NEW BRAUNFELS — He's penned a glossy book heavy on biography and bold policy proposals. Now he's touring the state in a massive bus wrapped with the cover on an ambitious 19-city promotional tour.
Less than a year and a half into his term, Gov. Greg Abbott appears to be following a path traveled by his two predecessors — write a book, raise your profile and then?
Supporters of Abbott, who plans to run for re-election in 2018, are starting to take notice. Toward the end of a line waiting for Abbott here at a strip-mall bookstore — one of many more to come in the next week — Abbott backer Pam Johnson grappled with the question that is facing the governor more than ever nowadays.
"What would I like to see him do?" she wondered aloud, pausing for a moment. "I think he would be a good president."
Abbott, according to Johnson, would add "poise and dignity" to national Republican politics, currently consumed by an unruly race for the White House. "The man has backbone, carefully chooses his words, doesn't fly off the handle," she said, all but acknowledging the contrast with the GOP's emerging standard-bearer, presumptive nominee Donald Trump.
Not so fast, says Abbott, whose go-to counterargument is that the timing of his book "Broken But Unbowed" runs counter to the notion he is eyeing higher office. "If that were the case, I would not be issuing the book right now," Abbott told reporters Wednesday afternoon after launching the tour at the Texas Public Policy Foundation, a conservative think tank in Austin.
That has done little to curb speculation that another Texas governor is laying the groundwork for a broader political profile.
"The book to me is all about the next rung on the ladder — what is the next rung on the ladder?" asked Bill Miller, a lobbyist who has been around Austin long enough to see two former governors — George W. Bush and Rick Perry — incubate their presidential ambitions. Miller's prediction: If Trump loses in November, "Greg Abbott will be a candidate for president in four years."
As questions crop up about Abbott's political future, the governor and his aides are keeping the focus on the central topic of the book beside his life story: his push for a convention of states to amend the U.S. Constitution. It's a far-fetched idea, but it's tailor-made for an electorate teeming with anger at Washington, D.C., and Abbott stands a chance of serving as the national spokesman it has never quite had, at least in elected office.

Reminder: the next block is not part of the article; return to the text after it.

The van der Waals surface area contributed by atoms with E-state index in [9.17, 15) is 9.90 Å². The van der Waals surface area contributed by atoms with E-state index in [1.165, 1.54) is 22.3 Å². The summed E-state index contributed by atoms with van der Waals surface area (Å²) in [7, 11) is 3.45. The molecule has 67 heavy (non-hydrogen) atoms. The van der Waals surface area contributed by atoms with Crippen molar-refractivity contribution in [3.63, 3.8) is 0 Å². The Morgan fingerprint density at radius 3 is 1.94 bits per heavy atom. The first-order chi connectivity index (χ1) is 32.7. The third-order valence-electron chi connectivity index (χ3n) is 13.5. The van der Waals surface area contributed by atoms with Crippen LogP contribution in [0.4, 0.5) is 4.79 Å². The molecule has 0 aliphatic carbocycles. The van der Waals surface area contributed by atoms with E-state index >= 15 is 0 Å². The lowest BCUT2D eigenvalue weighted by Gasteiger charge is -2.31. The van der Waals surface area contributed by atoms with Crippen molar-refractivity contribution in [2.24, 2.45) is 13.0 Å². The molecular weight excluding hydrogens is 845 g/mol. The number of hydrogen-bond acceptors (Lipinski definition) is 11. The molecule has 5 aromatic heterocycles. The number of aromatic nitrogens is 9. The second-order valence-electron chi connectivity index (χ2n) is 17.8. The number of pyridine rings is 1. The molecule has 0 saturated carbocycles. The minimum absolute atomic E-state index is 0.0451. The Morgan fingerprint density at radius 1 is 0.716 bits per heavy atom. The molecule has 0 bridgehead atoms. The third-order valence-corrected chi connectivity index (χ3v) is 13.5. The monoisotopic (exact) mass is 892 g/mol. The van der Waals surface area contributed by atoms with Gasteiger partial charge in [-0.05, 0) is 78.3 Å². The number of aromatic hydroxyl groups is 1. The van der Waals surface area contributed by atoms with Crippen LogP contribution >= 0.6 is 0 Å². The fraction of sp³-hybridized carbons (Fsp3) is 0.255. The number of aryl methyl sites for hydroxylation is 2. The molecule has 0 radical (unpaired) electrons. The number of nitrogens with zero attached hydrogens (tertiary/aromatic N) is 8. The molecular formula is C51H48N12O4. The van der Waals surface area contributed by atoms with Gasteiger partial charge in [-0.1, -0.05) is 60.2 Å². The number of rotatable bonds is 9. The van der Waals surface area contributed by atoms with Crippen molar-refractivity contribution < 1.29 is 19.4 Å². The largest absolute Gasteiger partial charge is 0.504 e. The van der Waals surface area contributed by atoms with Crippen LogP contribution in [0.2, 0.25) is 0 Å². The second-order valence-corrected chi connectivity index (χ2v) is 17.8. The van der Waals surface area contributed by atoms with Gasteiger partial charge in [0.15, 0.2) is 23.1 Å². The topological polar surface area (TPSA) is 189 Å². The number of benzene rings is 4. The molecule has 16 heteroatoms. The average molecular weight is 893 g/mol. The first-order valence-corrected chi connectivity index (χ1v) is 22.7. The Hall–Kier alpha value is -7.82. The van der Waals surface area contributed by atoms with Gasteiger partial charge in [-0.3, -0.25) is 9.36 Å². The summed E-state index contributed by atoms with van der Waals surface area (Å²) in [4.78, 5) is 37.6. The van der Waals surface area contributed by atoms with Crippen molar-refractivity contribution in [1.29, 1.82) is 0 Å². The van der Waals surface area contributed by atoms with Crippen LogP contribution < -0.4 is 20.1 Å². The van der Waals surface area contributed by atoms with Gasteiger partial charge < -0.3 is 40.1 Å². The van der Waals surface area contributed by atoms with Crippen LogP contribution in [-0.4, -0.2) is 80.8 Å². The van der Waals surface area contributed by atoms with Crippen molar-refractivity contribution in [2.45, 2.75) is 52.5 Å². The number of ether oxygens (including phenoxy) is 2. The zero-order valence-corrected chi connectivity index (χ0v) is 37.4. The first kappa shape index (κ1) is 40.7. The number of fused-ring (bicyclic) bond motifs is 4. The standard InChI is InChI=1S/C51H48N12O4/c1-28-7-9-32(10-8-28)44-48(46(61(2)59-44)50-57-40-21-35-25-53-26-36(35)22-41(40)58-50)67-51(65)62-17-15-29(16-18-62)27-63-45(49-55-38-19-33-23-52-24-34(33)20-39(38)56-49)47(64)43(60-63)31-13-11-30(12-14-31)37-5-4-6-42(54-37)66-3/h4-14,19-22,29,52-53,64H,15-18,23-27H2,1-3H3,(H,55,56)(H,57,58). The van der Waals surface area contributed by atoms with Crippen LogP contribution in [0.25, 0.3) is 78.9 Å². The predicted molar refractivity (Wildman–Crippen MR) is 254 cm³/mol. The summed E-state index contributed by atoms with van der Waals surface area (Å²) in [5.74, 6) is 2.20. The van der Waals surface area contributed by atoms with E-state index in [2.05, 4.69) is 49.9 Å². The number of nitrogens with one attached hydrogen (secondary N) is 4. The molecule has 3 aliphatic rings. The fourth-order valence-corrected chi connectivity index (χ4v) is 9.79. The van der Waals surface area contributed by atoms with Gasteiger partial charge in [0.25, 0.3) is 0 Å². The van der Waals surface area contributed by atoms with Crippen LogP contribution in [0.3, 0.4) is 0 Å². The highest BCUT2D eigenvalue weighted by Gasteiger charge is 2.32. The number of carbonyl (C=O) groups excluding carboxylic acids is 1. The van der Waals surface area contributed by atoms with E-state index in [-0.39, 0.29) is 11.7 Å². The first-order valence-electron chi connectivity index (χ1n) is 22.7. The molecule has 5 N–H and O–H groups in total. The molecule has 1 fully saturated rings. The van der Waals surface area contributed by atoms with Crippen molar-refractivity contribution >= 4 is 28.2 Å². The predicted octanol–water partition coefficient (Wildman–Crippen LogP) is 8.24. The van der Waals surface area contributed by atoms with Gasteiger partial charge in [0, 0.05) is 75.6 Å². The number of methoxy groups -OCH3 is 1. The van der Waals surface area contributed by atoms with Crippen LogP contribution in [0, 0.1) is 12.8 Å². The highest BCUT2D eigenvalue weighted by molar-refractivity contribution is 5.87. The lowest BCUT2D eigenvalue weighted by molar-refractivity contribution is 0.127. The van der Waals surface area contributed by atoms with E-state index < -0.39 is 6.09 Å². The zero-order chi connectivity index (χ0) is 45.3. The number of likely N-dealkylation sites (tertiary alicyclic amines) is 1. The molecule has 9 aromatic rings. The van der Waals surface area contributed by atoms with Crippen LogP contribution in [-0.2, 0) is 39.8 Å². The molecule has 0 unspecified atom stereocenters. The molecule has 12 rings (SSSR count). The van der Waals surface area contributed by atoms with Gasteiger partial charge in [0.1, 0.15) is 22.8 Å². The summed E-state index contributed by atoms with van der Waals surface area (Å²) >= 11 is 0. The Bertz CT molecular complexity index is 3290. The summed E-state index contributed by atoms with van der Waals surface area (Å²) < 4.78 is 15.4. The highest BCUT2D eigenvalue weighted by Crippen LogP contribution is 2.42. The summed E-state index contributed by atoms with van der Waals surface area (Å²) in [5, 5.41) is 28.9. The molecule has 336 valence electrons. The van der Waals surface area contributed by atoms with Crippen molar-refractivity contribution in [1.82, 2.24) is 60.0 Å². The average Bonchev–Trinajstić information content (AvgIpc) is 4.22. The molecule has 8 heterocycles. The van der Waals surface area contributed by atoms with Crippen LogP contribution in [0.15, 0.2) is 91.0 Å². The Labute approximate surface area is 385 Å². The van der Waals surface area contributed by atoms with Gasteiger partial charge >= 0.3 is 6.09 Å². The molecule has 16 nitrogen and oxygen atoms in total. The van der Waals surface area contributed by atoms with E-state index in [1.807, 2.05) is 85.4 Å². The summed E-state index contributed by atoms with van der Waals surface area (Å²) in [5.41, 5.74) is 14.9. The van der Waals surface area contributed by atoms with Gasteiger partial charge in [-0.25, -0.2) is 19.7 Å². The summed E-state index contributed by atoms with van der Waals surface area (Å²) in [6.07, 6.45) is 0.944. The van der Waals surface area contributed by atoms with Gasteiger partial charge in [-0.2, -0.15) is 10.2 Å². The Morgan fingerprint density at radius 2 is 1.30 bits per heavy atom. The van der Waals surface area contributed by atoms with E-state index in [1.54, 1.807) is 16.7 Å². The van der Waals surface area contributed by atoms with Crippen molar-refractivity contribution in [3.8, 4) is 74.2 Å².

"What Gov. Abbott brings to the table is the bully pulpit of the governor of Texas and the ability to speak to an audience in Texas and beyond," said Mark Meckler, a leading convention-of-states activist. Meckler, president of Citizens for Self Governance, acknowledged he was initially curious about Abbott's political motivations but said "when I talked with him — and I speak to a lot of politicians — this was not a political play for the governor."
"It really wasn't," Meckler added. "It was something he just believed in."
Abbott's national profile has been modest at best since taking office in January 2015. While he often weighs in on national issues, up until recently he had been only an occasional presence on all the normal avenues for self-promotion in modern GOP politics — cable news, talk radio, donor summits.
"He's been very, very focused on Texas, and if he has any higher aspirations, he's kept them under wraps, if only so that he can do his job here," said Cutter Gonzalez, among the first Abbott supporters in line to get their book signed in New Braunfels. Gonzalez added that he would love to see Abbott run for president one day, but right now, the governor just does not "give the impression."